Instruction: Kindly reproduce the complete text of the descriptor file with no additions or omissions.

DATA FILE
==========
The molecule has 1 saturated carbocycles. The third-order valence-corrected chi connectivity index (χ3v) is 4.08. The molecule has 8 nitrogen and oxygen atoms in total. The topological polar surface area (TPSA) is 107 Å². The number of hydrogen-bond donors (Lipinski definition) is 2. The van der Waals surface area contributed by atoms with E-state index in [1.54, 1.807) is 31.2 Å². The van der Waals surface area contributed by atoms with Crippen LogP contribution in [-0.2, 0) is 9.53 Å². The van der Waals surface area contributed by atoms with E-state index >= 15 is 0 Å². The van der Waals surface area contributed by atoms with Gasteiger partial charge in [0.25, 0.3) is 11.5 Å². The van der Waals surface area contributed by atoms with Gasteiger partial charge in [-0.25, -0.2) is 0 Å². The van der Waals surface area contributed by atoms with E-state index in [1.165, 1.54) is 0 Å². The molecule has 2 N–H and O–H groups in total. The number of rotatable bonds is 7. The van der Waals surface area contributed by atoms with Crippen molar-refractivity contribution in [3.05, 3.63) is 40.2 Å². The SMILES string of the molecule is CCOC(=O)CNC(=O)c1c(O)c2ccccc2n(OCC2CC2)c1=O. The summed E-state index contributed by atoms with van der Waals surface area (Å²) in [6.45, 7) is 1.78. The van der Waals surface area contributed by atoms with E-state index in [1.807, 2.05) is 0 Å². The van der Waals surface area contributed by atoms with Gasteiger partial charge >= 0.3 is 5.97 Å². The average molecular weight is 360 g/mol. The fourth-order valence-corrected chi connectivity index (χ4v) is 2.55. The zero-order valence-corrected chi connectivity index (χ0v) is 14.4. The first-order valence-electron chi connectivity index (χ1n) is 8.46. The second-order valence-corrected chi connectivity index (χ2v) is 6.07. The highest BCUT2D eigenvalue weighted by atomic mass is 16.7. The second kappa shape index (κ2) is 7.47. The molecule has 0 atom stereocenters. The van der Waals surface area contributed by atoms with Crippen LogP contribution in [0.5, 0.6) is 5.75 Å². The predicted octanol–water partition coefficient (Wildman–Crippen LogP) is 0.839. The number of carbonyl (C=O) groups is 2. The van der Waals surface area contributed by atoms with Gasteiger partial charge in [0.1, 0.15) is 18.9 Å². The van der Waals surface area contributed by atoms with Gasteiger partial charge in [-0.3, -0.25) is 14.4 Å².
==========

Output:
The molecule has 1 saturated carbocycles. The third-order valence-corrected chi connectivity index (χ3v) is 4.08. The molecule has 8 nitrogen and oxygen atoms in total. The topological polar surface area (TPSA) is 107 Å². The number of hydrogen-bond donors (Lipinski definition) is 2. The van der Waals surface area contributed by atoms with E-state index in [1.54, 1.807) is 31.2 Å². The van der Waals surface area contributed by atoms with Crippen LogP contribution in [-0.2, 0) is 9.53 Å². The van der Waals surface area contributed by atoms with E-state index >= 15 is 0 Å². The van der Waals surface area contributed by atoms with Gasteiger partial charge in [0.25, 0.3) is 11.5 Å². The van der Waals surface area contributed by atoms with Gasteiger partial charge in [-0.25, -0.2) is 0 Å². The van der Waals surface area contributed by atoms with E-state index in [1.165, 1.54) is 0 Å². The molecule has 2 N–H and O–H groups in total. The number of rotatable bonds is 7. The van der Waals surface area contributed by atoms with Crippen molar-refractivity contribution in [3.05, 3.63) is 40.2 Å². The SMILES string of the molecule is CCOC(=O)CNC(=O)c1c(O)c2ccccc2n(OCC2CC2)c1=O. The summed E-state index contributed by atoms with van der Waals surface area (Å²) in [6.45, 7) is 1.78. The van der Waals surface area contributed by atoms with E-state index in [1.807, 2.05) is 0 Å². The van der Waals surface area contributed by atoms with Gasteiger partial charge >= 0.3 is 5.97 Å². The average molecular weight is 360 g/mol. The fourth-order valence-corrected chi connectivity index (χ4v) is 2.55. The zero-order valence-corrected chi connectivity index (χ0v) is 14.4. The first-order valence-electron chi connectivity index (χ1n) is 8.46. The second-order valence-corrected chi connectivity index (χ2v) is 6.07. The highest BCUT2D eigenvalue weighted by atomic mass is 16.7. The second kappa shape index (κ2) is 7.47. The molecule has 0 atom stereocenters. The van der Waals surface area contributed by atoms with Crippen LogP contribution in [0.5, 0.6) is 5.75 Å². The predicted octanol–water partition coefficient (Wildman–Crippen LogP) is 0.839. The number of carbonyl (C=O) groups is 2. The van der Waals surface area contributed by atoms with Gasteiger partial charge in [0.1, 0.15) is 18.9 Å². The van der Waals surface area contributed by atoms with Gasteiger partial charge in [-0.3, -0.25) is 14.4 Å².